- Don’t brush it off. You might be in the company of someone who is on their 37th panic attack this year alone. Don’t think that by now they’re used to it. Every panic attack is every bit as traumatizing as the previous one. Certainly don’t brush off or ignore any panic attack, no matter what the circumstances are.
- Don’t bullshit. “Look over there at that bird!” “Stare at me for 10 seconds.” “Close your eyes and picture a nice glowing star.” No, no, and no. Don’t bullshit someone while they’re in a panic attack. None of that works and you know it. The person panicking will be fully aware that you’re trying to distract them temporarily from the panic, which won’t help at all.
- Don’t seem irritated or judgmental. This sounds obvious, but it’s important. One of my biggest fears is that when I’m having a panic attack, I’m inconveniencing people or people are judging me because they don’t understand what the problem is. Even if you are somewhat annoyed, maintain composure and keep in mind that you are nowhere near as annoyed as the person actually experiencing the panic attack is.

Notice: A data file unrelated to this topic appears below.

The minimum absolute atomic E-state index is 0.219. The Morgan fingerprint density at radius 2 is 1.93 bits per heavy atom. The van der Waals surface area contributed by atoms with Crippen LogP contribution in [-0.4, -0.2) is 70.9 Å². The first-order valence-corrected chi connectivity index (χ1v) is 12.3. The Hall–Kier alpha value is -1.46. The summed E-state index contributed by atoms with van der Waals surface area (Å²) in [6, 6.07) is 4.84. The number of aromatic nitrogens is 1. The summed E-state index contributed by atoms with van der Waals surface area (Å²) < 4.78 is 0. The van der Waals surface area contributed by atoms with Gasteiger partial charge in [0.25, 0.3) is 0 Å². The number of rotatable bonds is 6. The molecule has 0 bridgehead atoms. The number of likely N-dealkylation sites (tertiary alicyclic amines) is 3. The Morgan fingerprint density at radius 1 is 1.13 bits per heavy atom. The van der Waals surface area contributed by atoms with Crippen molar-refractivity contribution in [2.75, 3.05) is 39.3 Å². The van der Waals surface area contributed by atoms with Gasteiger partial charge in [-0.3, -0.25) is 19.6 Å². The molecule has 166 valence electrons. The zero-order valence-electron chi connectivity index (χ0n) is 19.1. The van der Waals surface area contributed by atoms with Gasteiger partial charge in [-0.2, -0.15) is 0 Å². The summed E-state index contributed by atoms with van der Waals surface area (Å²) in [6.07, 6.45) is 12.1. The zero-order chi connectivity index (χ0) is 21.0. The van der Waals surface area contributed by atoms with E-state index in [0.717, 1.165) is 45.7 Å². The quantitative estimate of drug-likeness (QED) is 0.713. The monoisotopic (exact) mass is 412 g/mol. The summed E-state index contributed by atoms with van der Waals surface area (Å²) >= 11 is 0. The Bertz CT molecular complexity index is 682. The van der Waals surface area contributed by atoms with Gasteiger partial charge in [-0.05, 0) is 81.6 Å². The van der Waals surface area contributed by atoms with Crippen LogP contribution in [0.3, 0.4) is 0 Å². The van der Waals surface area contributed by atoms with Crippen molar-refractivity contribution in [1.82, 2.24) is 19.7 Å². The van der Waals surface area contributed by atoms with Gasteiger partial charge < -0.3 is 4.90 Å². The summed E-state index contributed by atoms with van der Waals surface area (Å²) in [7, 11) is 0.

It’s immensely important that someone having a panic attack or even just regular anxiety is able to surround himself or herself with people they’re completely comfortable with. Trust me, that alone helps dramatically.
As the friend or family member, you may not even understand how much you’re helping someone with anxiety when you say something as small as “It’s okay, you aren’t trapped.” The small act of helpfulness can work wonders, so never underestimate yourself.
Understanding Anxiety and Panic Attacks